The key to this level of automation and flexibility in the Hydrovar, Manfred explains, is the inclusion of a micro-processor actually in the Hydrovar unit. Pressure and flow sensors are also attached to the actual pump. The Hydrovar concept therefore is to have all the equipment necessary for a variable speed control system mounted on the pump itself. One of the many advantages to this apump-mounted' solution is that air from the motor cooling fan can be used to cool the electronics. Exceptionally, for pumps operating in hostile environments, the control gear is available as a wall mounted unit. Since the Hydrovar unit is so self-contained, it can be moved from one pump motor to another and can also be retrofitted to existing pumps.
Manfred comments that several competitors offer frequency inverters but without micro-processors which must be supplied separately. This means that they have to be connected to remote control units, thus introducing additional installation costs. They also have to be programmed before the variable speed system can be used. Many inverters are limited to a maximum rating of 7.5kW whereas the Hydrovar is rated up to 22kW.
A feature of the Hydrovar is its application in multi pump systems, as at the Veghel Mars plant. With the plumb in and pump principle, the only extra installation work is for each pump in the system to be connected with an interface cable to its neighbour and for the pumps to be named so that the micro processors can identify each pump. Hydrovar can be retrofitted to existing multi-pump systems and it can include a friction loss compensation system.
The multi-pump system is usually available for four units and it ensures a step-less transition between each pump coming to maximum speed and the next one starting. Uniquely to Hydrovar, built-in redundancy ensures that if any component on any one pump fails, for example sensors, inverter or micro processor, the other three can maintain system pressure and avoid breakdown.
Constant speed pumps are cheaper and it would have been possible to use one or more to maintain adequate circulation in the hot water circuit. However, to ensure that each station could have water at the required pressure, an additional pump, delivering 5.5bar, would have been necessary. Harry Klerkx says: "The total cost of the installation would have been far higher than the four-pump booster station, with Hydrovar control, which we actually installed.“
In addition, the circuit pump would have been driving water at a speed necessary to satisfy the highest forecast demand whether in fact that demand was there or not. At low fluid flow speeds the head lost by friction is proportional to the velocity but at high fluid speeds the lost head is proportional to the square of the velocity. Constant running would therefore have used large amounts of energy in circulation as well as the energy used by each delivery pumps.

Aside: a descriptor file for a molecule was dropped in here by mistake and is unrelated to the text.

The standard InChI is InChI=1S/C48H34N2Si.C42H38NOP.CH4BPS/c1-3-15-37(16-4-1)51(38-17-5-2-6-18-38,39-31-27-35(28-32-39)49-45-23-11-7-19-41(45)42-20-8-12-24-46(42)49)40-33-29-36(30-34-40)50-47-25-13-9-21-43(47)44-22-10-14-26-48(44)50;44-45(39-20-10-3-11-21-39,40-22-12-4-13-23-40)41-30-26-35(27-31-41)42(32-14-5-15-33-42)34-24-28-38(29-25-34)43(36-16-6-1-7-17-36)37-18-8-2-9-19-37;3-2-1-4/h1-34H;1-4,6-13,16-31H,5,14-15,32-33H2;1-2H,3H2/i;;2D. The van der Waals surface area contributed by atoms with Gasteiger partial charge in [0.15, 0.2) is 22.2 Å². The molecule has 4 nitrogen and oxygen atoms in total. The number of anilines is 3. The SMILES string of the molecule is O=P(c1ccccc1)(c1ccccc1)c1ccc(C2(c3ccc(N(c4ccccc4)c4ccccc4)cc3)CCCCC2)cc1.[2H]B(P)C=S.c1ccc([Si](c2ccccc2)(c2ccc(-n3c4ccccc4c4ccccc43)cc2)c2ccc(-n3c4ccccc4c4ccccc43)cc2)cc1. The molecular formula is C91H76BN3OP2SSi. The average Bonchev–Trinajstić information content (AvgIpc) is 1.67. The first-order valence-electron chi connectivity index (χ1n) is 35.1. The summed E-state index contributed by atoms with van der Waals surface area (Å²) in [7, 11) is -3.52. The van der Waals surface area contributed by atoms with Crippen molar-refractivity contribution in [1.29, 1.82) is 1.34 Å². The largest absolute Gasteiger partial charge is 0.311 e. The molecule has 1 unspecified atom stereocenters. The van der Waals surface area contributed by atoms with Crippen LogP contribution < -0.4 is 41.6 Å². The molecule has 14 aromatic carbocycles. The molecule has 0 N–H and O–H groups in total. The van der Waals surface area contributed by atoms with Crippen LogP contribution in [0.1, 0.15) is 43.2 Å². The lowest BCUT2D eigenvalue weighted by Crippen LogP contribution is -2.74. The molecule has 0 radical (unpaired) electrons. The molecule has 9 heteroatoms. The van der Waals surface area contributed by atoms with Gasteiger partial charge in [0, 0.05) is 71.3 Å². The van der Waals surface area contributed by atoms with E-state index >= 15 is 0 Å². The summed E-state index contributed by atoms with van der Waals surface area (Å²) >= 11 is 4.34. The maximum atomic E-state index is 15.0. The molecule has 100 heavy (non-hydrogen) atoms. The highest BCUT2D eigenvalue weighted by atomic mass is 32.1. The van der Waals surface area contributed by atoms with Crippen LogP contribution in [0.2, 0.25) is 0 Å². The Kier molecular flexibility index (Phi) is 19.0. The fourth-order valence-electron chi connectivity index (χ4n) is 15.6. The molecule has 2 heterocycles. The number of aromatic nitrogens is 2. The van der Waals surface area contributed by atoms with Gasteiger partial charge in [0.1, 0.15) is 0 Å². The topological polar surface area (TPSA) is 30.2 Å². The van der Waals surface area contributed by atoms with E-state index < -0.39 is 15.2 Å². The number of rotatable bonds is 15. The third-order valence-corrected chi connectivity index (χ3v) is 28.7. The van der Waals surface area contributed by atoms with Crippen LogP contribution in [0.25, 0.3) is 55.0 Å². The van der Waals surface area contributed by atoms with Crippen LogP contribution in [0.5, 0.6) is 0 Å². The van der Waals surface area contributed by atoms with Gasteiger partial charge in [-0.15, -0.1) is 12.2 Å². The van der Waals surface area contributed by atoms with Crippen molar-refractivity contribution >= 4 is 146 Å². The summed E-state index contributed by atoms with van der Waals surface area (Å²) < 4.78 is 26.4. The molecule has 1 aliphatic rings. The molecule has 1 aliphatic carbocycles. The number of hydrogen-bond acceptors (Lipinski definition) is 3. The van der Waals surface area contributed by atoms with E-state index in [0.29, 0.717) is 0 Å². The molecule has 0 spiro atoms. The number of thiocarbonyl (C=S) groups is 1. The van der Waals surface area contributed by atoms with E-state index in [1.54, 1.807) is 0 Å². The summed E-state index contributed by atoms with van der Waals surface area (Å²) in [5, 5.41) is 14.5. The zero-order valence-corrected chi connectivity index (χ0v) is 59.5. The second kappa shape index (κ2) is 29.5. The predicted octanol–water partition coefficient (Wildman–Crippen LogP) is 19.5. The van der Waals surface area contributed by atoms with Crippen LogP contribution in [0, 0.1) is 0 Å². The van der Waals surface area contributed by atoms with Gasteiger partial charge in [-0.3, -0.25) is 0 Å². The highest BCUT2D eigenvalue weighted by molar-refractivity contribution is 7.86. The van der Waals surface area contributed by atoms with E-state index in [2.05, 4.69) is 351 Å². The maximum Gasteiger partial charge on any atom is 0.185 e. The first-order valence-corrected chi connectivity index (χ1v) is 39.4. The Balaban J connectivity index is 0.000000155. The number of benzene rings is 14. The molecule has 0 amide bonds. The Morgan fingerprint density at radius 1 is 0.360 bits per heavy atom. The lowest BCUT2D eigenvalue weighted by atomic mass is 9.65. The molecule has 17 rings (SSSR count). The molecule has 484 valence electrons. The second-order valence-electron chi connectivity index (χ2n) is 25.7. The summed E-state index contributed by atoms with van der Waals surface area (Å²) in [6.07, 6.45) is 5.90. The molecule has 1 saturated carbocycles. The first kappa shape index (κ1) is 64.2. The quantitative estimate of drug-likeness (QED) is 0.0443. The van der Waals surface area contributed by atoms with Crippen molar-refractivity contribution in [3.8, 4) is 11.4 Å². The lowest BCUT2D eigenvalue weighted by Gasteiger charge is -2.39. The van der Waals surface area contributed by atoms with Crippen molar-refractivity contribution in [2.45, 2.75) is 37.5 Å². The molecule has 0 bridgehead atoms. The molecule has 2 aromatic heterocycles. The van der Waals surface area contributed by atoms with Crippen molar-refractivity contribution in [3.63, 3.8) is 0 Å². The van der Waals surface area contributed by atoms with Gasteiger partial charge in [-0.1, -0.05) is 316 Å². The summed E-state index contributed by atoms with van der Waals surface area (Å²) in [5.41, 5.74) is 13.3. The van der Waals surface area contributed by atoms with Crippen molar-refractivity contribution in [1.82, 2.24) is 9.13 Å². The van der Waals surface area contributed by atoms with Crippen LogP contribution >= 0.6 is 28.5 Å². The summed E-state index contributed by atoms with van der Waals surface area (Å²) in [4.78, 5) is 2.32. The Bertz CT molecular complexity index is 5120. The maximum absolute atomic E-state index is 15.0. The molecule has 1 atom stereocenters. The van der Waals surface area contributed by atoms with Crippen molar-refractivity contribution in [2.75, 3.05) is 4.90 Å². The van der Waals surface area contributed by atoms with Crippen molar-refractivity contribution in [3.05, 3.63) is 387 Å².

Other options could have included controlling the flow of the circulating pump either by throttling the discharge or by returning the excess flow to the suction side of the pump.
A by-pass could have reduced the flow to the pump but this would have induced cavitation in the impeller causing additional wear. Hydraulic accumulators could have been used to absorb excess flow and store it under pressure; these are expensive, take up space, have limited capacity and seldom produce a smooth and constant flow. All these solutions would have been energy-hungry.
Harry Klerkx was considering the future when he specified Hydrovar control; he has plans for additions to the system. Firstly, the circuit could be used to provide water for a new system to hydrate milk powder. Secondly additional heat exchangers, taking heat from the central hot water system, are being considered for various locations around the plant.
The Veghel Mars plant, which employs 1150 people, has had a constant falling energy consumption over the last five years despite increased automation which usually raises energy demand. The new hot water circulation plant was one phase of an ongoing programme of plant upgrading. Cooling systems have been fitted with variable speed compressors, generating savings of about 10 per cent. Air conditioning units are centrally controlled and monitored thus allowing direct access to the control function and an increase of efficiency. Variable speed fans have been fitted in the air conditioning systems supplying the office accommodation; these have an automatic low speed night setting which have generated savings of at least 10 per cent. p